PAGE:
Winter Flowering Shrubs
Winter Flowering Shrubs
The winter sweet, Chimonanthus praecox, which grows to 9 ft., has yellow and red, spiky flowers, which unexpectedly unfold from round buds. The scent of these flowers is extremely strong and most attractive to come across suddenly on a cold winter’s day. The leaves follow the flowers. It is not easy to grow and may take two or three years to establish itself, and although hardy it appreciates the protection of a wall or other sheltered positions and a good well-drained soil; in severe winters it may be killed. Little pruning is required.
The heaths flower from January to April in the species Erica carnea, which also has the advantage that it will grow on limy soils, as well as acid ones. Good varieties are: Springwood, white; Springwood Pink; vivellii, deep red and rather low growing, with dark green leaves, browny-red in winter, later than the type; Ruby Glow, deep rose with brownish-green foliage, and Winter Beauty which starts really early in December and has bright pink flowers. Trim over in the spring after flowering to remove flowered shoots. Soil should be well drained and light. (The remainder of the ericas mostly flower in the summer and autumn.)
The only species is Garrya an shrub from California which has the merit of growing well in any , though in colder gardens it will grow better on a warm wall, and help to clothe it very attractively. It makes a plant about 12 ft. high, and during January and February, under favourable conditions, produces catkin-like pendulous flowers, silvery-green in colour, about 9-12 in. in length. The female, rarely seen, produces almost as effective long, pendulous clusters of black fruits. It will grow in any good well-drained soil and likes a sunny sheltered position. Pruning is not required for this shrub.
The Chinese and Japanese witch-hazels start to uncurl their spider-like yellow flowers in December and continue right through January even when there is snow on the ground. There may still be the occasional flowers left in spring when the leaves start to appear, and they have the added merit that in autumn the leaves turn pleasing shades of yellow, red and brown. Slow-growing to 15 ft., they require little pruning except to improve the shape, or to make them rather bushier, by cutting back the tips to encourage side shoots to sprout. Hamamelis mollis is the best sort; others with orange or paler yellow petals are not so easy to grow. All will thrive in good, slightly moist soils in open or partly-shaded places.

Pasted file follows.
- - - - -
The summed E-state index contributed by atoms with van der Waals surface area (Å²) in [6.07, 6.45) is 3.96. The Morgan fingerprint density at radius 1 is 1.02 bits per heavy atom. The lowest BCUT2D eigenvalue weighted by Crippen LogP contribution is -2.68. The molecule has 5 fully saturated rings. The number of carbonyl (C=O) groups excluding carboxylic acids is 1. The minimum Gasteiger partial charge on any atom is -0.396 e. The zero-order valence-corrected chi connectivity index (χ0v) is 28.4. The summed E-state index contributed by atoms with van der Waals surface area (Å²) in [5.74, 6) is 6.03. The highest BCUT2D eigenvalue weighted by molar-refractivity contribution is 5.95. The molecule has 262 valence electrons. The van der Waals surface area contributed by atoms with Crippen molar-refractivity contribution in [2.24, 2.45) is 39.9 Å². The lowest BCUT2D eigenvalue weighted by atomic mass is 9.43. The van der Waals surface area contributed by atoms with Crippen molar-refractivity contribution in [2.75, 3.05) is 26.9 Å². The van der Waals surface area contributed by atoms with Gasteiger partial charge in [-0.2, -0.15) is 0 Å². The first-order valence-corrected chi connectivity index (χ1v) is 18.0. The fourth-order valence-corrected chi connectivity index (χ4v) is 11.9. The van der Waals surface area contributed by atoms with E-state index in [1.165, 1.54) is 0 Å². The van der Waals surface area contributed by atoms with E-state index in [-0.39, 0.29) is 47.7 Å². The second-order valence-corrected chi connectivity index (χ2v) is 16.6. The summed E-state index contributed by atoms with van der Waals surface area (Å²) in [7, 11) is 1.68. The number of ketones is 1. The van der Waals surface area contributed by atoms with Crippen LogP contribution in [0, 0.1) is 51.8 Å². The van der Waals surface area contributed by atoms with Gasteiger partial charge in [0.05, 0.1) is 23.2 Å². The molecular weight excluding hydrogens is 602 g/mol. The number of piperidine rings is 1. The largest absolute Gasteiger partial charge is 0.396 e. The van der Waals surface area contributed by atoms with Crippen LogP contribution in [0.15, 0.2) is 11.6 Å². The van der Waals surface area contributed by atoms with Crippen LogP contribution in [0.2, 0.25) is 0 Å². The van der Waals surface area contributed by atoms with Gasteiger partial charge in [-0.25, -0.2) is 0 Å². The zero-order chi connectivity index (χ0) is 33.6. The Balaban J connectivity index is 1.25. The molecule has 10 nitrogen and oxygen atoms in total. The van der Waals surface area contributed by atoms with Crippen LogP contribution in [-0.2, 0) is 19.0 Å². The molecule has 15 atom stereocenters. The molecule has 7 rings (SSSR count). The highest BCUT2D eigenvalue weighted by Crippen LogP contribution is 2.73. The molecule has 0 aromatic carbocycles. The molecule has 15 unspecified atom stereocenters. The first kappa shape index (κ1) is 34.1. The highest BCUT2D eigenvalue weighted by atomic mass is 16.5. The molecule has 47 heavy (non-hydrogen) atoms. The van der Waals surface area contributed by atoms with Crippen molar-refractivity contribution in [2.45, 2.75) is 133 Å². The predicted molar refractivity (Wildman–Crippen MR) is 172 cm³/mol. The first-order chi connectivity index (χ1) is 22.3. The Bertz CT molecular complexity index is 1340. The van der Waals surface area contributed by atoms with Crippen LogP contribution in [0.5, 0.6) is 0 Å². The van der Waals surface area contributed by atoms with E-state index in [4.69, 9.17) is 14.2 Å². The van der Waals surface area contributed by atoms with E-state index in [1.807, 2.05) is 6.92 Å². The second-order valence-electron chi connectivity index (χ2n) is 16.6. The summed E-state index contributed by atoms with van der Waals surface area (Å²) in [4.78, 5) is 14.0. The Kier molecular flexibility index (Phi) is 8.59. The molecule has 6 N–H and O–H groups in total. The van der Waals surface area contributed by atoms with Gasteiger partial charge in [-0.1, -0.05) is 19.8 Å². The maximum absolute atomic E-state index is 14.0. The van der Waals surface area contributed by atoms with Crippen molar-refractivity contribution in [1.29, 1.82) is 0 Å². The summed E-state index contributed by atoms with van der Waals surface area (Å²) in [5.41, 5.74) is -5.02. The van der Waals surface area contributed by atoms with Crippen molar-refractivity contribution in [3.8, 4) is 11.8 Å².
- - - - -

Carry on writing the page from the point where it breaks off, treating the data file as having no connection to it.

It is surprising that the heavily-scented jasmine or jessamine, Jasminum officinale, from Persia and Kashmir, should have a near relation which not only flowers in this country but does it during the coldest time of the year.opens its bright yellow, primrose-like flowers from mid-November onwards until the end of January or through February, even in snow. It succeeds and looks best against a wall, as it requires some support for its rather trailing habit, and grows in almost any soil to 15 ft. Prune after flowering to remove shoots that have flowered and tie the rest in place.
These shrubs are evergreen, with glossy, prickly leaves rather like holly, and sprays of lemon-yellow, round flowers growing from a central point. In the species Mahonia japonica, 5-7 ft., the flowers have a-of-the-valley perfume, and are followed by dark blue berries. M. aquifolium is much lower growing, to only 3 ft. in some places, but has the typical yellow flowers in erect spikes, followed by purple berries. Also evergreen, the leaves turn reddish in winter. They will grow in any reasonably good soil. Pruning is not required except to keep a good shape.
Two viburnums flower in winter: , or laurustinus, and Viburnum fragrans. The former makes a nicely-shaped round shrub, reaching about 9 or 10 ft., evergreen, with clusters of flowers, pink in the bud and opening to white, all through the winter. Pruning is not required. Viburnum fragrans is and makes more of a tree-like shape, rather upright. Its pink flowers start to appear in early winter and go on until spring. Their fragrance is very strong. Little pruning is required except to remove awkwardly placed or weak shoots. Both can add colour and cheer to scene at a time when it is more than welcome.